The importance of building trust in your organisation

The importance of building trust in your organisation

In this month’s blog, I am going to explain the trust equation and how it is applicable to you as an individual and your organisation.

Trust is the foundation of strong relationships. It’s critical to us at P3 Business Care that we establish trust with our clients, employees and their family members. Without trust, any relationship is weak. But trust has to be earned. It is not given. Trust is a feeling – and the trust equation is the best explanation that I have seen, which explains this feeling. If you understand this equation, you can use it to help drive your decision-making.

The three numerators are credibility, reliability and intimacy. We want to increase these to increase trust. The denominator is self-orientation, which we want to reduce to increase trust. Let me explain each one in detail.

The Trust Formula

The Trust Equation


Credibility is simply ‘do they know what they are talking about?’ We trust people like doctors and lawyers because they are trained professionals. They’ve had to pass exams and been tested to make sure that they are credible and that they have a level of knowledge which allows them to advise people. We trust them as experts in their field.


Trust equals credibility plus reliability. Reliability is about delivering on their promises. Does this person deliver on their commitments or do they consistently fail in this regard? Repeated failures to do what you say you are going to do undermine trust. If someone is consistently late to meetings where a time has been clearly agreed, it erodes trust. When they say they’ll meet you at a time and a place there is a part of you that knows it is unlikely to happen – this is evidence of a reduced level of trust in the individual. If they can’t get to a meeting on time, what else are they going to fail to do?

Sometimes people are their own worst enemies when it comes to this. They commit to help or support others but because they’re too busy or disorganised, they fail to deliver. They don’t want to fail, and they have the best intentions, but the effect of their actions have an impact on trust people place in them.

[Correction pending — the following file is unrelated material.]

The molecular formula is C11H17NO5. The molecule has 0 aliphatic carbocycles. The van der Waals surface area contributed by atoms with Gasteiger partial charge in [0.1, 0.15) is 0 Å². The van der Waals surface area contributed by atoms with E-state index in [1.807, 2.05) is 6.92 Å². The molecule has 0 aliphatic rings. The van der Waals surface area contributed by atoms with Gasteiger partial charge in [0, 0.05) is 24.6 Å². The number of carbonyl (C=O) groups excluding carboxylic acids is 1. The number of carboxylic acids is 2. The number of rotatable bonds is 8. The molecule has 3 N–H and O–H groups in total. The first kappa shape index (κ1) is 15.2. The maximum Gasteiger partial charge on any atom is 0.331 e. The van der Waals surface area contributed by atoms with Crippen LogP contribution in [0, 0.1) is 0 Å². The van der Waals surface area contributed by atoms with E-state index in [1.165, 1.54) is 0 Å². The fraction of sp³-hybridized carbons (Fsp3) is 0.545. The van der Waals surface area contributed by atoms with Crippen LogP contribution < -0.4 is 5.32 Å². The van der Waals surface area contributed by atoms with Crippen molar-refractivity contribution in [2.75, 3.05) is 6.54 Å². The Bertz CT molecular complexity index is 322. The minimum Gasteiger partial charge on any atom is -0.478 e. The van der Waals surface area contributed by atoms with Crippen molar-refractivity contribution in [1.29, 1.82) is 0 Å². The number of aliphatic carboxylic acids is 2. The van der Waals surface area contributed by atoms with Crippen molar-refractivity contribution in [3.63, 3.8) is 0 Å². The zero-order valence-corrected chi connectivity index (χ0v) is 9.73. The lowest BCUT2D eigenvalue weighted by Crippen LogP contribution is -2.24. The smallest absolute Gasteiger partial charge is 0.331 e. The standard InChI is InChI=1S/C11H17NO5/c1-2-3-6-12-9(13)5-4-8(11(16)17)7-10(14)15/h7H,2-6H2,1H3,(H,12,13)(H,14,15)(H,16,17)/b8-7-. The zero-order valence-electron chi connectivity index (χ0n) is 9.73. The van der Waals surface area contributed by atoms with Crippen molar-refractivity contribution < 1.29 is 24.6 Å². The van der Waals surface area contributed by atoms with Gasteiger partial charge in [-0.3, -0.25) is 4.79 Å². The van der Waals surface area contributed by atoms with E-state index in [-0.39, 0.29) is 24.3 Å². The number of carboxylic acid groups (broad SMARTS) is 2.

Intimacy is about whether you can trust someone to keep something confidential. Do you trust them with information, or have they let you down in this regard? Confidentiality is enshrined in relationships that doctors and lawyers have with their patients and clients and its the same for our P3 Business Partners and the employees we support. This is done to protect the individual but also to maintain trust in the professions and our client service. If someone breaks this trust, then there will be consequences – everyone is clear on this from the start.


Self-Orientation is the only denominator in the equation. It asks – where does this person’s focus lie? Do they have my best interests at heart or are they doing this for themselves? Are they really helping me or are they simply doing this to get something out of it? If people sense that you don’t care about them or their needs, they will not trust you.

This goes for organisations as well. Does my organisation train me and help me to improve so that I can advance my career? Or does it just expect me to deliver for which I get a salary in return?

These factors are worth considering from a personal point of view as well as from the perspective of your organisation. People don’t often trust institutions or organisations – they trust the people in those organisations. Companies are often described as credible and reliable – the first two elements of the trust equation. The last two are specific to individuals.

People have to demonstrate intimacy and self-orientation. It is why doctors have a simple criteria for making decisions – ‘put the patient’s welfare first’. The focus of P3 Business Care is to bring personal and proactive support to employees working in partnership with the company. It is vital to the long-term success of our business and any organisation and is part of a virtuous circle. Many companies say that ‘our staff are our most important asset’’ but if they don’t back it up with their actions – it undermines trust in their organisation.

Trust in business requires good scores across the board. Leadership requires us to live these values by example. If we do, they percolate through the organisation resulting in a ‘trusted company or brand’. This builds long-term success.

Building trust in your team

An article posted by Forbes articulates ten ways to build trust in your team

  1. Talk about fear and trust as business topics
  2. Stop having a blame and shame culture
  3. Review your employee handbook and policies- can you reduce it?
  4. Ensure senior managers are regularly face to face with employees
  5. Value your employees as people not for what they do
  6. Role model appropriate leadership
  7. Admit mistakes either corporate or personal
  8. Use a human voice in communication, get rid of jargon!
  9. Ask employees how they are and get feedback around their roles
  10. Be honest!

About P3 Business Care

P3 Business Care is a Community Interest Company and social enterprise operating across the UK. Visiting your business on a weekly basis we provide personal and proactive support to your employees working in partnership with the company. We develop trust & relationships so we can identify and address issues before they become absence or staff turnover.  Read more about our services here